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One thing we love about this trend is that it’s a perfect mix between traditionally masculine and feminine styles. It’s like the fashion equivalent of having your cake and eating it, too: You don’t have to decide between a dress and pants because you can just wear both. As gender lines in fashion are becoming increasingly blurred, it seems like a good time to give this trend a go.
Of course, wearing a skirt or dress over pants isn’t a new thing. In traditional Indian dressing, men and women wear a kurta or kurti (a long, tunic-like top) over matching trousers and even jeans, for example. In Vietnam, they have the áo dài, a long gown also worn with trousers.
In the U.S. in the 1800s, the style made its way into everyday life by way of bloomers, loose pants worn under tunics and dresses that allowed women more freedom of mobility than the restrictive dresses and petticoats of the time. Into the 20th century, some women were wearing hostess pajamas or hostess gowns, which often consisted of some type of robe-like top layered over a pair of trousers. The ensemble was meant to be worn inside the house. Stars like Lucille Ball and Ginger Rogers were fans.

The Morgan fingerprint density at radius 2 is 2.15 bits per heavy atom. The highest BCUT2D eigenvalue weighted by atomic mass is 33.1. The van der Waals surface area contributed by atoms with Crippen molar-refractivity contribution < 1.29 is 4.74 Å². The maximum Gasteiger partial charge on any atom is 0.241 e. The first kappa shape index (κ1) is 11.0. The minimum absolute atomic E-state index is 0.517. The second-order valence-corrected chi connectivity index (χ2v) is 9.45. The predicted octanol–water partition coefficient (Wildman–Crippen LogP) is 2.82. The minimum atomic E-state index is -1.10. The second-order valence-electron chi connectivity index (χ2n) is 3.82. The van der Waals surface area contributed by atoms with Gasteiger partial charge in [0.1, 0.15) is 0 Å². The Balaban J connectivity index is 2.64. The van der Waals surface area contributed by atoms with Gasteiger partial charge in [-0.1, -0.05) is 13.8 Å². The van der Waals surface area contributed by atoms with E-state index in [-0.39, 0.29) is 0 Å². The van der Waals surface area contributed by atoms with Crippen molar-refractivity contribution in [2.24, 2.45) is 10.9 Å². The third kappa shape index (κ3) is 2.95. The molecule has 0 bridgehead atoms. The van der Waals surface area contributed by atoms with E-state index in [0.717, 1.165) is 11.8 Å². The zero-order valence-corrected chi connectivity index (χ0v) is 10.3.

Left: Ginger Rogers wears hostess pajamas in the 1950s. Right: A model wears silk evening pajamas, circa 1965.
Wearing pants under skirts and dresses was also quite popular in the ’90s and early ’00s, and has crept up on red carpets and runways over the years (Emma Watson’s 2014 Golden Globes ensemble is a good example).
For whatever reason, it seems to be sticking this time around. We saw the layered look on both spring and fall 2019 runways, including at Jil Sander, Schiaparelli and Alexander McQueen. The look also seems to be a go-to for street style stars and celebrities ― Jennifer Connelly and Julia Roberts are two recent examples ― looking to step outside the box.
MARC PIASECKI VIA GETTY IMAGES
Jennifer Connelly wears a skirt over pants outside the Louis Vuitton show in Paris, 2019.
The key to rocking this trend in real life, according to Toronto-based stylist Nadia Pizzimenti, is to play around with contrast. She suggested pairing a feminine frock with straight-leg jeans, for example, or layering different hemlines, like a long boyfriend blazer paired with a midi skirt over jeans.
“It’s also important to let the dress be the star of the show,” she added, noting that “accessories should be minimal in style and shape.”
If you’re looking to ease into the trend, Amber Watkins, a stylist also based in Toronto, said shirt dresses work particularly well, as “you can opt to undo the bottom few buttons to show a little more pant.” She also suggested starting with pants that are fitted, especially if you’re new to the trend. Pizzimenti agreed, saying fitted pants will keep an outfit from looking too bulky.
Of course, those tips are just a starting point. There are so many ways to rock this trend. Scroll through the images below for a little inspiration.